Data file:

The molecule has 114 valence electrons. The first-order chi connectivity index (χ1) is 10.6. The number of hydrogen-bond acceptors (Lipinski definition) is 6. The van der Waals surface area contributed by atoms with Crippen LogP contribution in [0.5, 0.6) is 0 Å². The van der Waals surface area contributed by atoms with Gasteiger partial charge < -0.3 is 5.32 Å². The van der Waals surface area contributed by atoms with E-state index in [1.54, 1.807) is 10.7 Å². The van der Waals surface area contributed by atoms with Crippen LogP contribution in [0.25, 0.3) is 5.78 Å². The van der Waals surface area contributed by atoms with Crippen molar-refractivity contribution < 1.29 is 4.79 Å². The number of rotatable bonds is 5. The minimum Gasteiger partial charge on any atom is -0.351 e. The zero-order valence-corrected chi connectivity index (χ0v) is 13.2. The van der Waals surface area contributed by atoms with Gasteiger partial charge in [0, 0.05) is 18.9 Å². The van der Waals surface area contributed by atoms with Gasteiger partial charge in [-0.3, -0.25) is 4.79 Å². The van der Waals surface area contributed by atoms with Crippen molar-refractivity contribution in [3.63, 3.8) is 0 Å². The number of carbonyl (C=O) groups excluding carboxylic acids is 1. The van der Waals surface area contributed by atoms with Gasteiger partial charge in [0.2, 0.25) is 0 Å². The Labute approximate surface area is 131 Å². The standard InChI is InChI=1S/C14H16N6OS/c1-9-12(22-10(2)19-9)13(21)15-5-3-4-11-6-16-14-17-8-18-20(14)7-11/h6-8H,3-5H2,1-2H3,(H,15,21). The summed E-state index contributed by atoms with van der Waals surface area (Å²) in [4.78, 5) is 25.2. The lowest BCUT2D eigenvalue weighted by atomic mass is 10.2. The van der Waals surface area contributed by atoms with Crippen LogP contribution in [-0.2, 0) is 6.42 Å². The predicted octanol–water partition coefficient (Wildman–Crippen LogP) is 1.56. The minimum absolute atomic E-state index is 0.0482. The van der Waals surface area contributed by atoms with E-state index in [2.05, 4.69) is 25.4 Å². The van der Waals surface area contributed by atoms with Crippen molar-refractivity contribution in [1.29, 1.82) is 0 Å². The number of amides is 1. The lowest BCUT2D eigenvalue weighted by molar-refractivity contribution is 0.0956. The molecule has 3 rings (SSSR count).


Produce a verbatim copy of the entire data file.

The molecule has 114 valence electrons. The first-order chi connectivity index (χ1) is 10.6. The number of hydrogen-bond acceptors (Lipinski definition) is 6. The van der Waals surface area contributed by atoms with Crippen LogP contribution in [0.5, 0.6) is 0 Å². The van der Waals surface area contributed by atoms with Gasteiger partial charge < -0.3 is 5.32 Å². The van der Waals surface area contributed by atoms with E-state index in [1.54, 1.807) is 10.7 Å². The van der Waals surface area contributed by atoms with Crippen LogP contribution in [0.25, 0.3) is 5.78 Å². The van der Waals surface area contributed by atoms with Crippen molar-refractivity contribution < 1.29 is 4.79 Å². The number of rotatable bonds is 5. The minimum Gasteiger partial charge on any atom is -0.351 e. The zero-order valence-corrected chi connectivity index (χ0v) is 13.2. The van der Waals surface area contributed by atoms with Gasteiger partial charge in [0, 0.05) is 18.9 Å². The van der Waals surface area contributed by atoms with Gasteiger partial charge in [-0.3, -0.25) is 4.79 Å². The van der Waals surface area contributed by atoms with Crippen molar-refractivity contribution in [3.63, 3.8) is 0 Å². The number of carbonyl (C=O) groups excluding carboxylic acids is 1. The van der Waals surface area contributed by atoms with Gasteiger partial charge in [0.2, 0.25) is 0 Å². The Labute approximate surface area is 131 Å². The standard InChI is InChI=1S/C14H16N6OS/c1-9-12(22-10(2)19-9)13(21)15-5-3-4-11-6-16-14-17-8-18-20(14)7-11/h6-8H,3-5H2,1-2H3,(H,15,21). The summed E-state index contributed by atoms with van der Waals surface area (Å²) in [4.78, 5) is 25.2. The lowest BCUT2D eigenvalue weighted by atomic mass is 10.2. The van der Waals surface area contributed by atoms with Crippen LogP contribution in [-0.2, 0) is 6.42 Å². The predicted octanol–water partition coefficient (Wildman–Crippen LogP) is 1.56. The minimum absolute atomic E-state index is 0.0482. The van der Waals surface area contributed by atoms with E-state index in [2.05, 4.69) is 25.4 Å². The van der Waals surface area contributed by atoms with Crippen molar-refractivity contribution in [1.29, 1.82) is 0 Å². The number of amides is 1. The lowest BCUT2D eigenvalue weighted by molar-refractivity contribution is 0.0956. The molecule has 3 rings (SSSR count).